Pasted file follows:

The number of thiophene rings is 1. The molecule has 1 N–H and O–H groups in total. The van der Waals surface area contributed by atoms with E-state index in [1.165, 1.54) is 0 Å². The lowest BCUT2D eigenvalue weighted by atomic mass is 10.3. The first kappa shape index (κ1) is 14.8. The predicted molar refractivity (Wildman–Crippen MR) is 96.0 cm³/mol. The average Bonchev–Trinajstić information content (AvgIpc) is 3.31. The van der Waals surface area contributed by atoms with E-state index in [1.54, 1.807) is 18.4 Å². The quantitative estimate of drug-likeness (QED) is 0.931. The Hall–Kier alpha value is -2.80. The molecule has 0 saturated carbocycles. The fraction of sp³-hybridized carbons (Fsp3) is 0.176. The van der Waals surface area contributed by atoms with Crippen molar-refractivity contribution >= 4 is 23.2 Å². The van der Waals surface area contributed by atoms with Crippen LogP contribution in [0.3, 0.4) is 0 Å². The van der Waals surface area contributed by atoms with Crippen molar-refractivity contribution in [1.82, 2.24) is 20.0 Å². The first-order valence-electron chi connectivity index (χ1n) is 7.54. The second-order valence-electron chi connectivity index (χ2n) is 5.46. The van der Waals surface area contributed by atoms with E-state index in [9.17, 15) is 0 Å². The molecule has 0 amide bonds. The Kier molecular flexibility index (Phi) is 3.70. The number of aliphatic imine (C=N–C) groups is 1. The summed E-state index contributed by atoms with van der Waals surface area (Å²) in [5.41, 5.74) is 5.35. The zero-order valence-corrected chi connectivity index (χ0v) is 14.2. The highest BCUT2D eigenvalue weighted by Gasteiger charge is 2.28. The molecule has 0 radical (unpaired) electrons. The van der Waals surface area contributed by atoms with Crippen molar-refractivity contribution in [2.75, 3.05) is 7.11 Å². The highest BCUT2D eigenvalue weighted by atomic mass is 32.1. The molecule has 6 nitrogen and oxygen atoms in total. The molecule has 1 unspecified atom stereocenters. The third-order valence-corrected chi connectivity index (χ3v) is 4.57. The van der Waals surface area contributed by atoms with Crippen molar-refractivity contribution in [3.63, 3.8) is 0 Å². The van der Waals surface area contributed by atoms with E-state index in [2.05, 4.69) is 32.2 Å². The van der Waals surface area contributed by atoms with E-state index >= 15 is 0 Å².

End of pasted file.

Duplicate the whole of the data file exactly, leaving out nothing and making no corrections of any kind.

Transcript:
The number of thiophene rings is 1. The molecule has 1 N–H and O–H groups in total. The van der Waals surface area contributed by atoms with E-state index in [1.165, 1.54) is 0 Å². The lowest BCUT2D eigenvalue weighted by atomic mass is 10.3. The first kappa shape index (κ1) is 14.8. The predicted molar refractivity (Wildman–Crippen MR) is 96.0 cm³/mol. The average Bonchev–Trinajstić information content (AvgIpc) is 3.31. The van der Waals surface area contributed by atoms with E-state index in [1.54, 1.807) is 18.4 Å². The quantitative estimate of drug-likeness (QED) is 0.931. The Hall–Kier alpha value is -2.80. The molecule has 0 saturated carbocycles. The fraction of sp³-hybridized carbons (Fsp3) is 0.176. The van der Waals surface area contributed by atoms with Crippen molar-refractivity contribution >= 4 is 23.2 Å². The van der Waals surface area contributed by atoms with Crippen LogP contribution in [0.3, 0.4) is 0 Å². The van der Waals surface area contributed by atoms with Crippen molar-refractivity contribution in [1.82, 2.24) is 20.0 Å². The first-order valence-electron chi connectivity index (χ1n) is 7.54. The second-order valence-electron chi connectivity index (χ2n) is 5.46. The van der Waals surface area contributed by atoms with E-state index in [9.17, 15) is 0 Å². The molecule has 0 amide bonds. The Kier molecular flexibility index (Phi) is 3.70. The number of aliphatic imine (C=N–C) groups is 1. The summed E-state index contributed by atoms with van der Waals surface area (Å²) in [5.41, 5.74) is 5.35. The zero-order valence-corrected chi connectivity index (χ0v) is 14.2. The highest BCUT2D eigenvalue weighted by Gasteiger charge is 2.28. The molecule has 0 radical (unpaired) electrons. The van der Waals surface area contributed by atoms with Crippen molar-refractivity contribution in [2.75, 3.05) is 7.11 Å². The highest BCUT2D eigenvalue weighted by atomic mass is 32.1. The molecule has 6 nitrogen and oxygen atoms in total. The molecule has 1 unspecified atom stereocenters. The third-order valence-corrected chi connectivity index (χ3v) is 4.57. The van der Waals surface area contributed by atoms with Crippen molar-refractivity contribution in [3.63, 3.8) is 0 Å². The van der Waals surface area contributed by atoms with E-state index in [2.05, 4.69) is 32.2 Å². The van der Waals surface area contributed by atoms with E-state index >= 15 is 0 Å².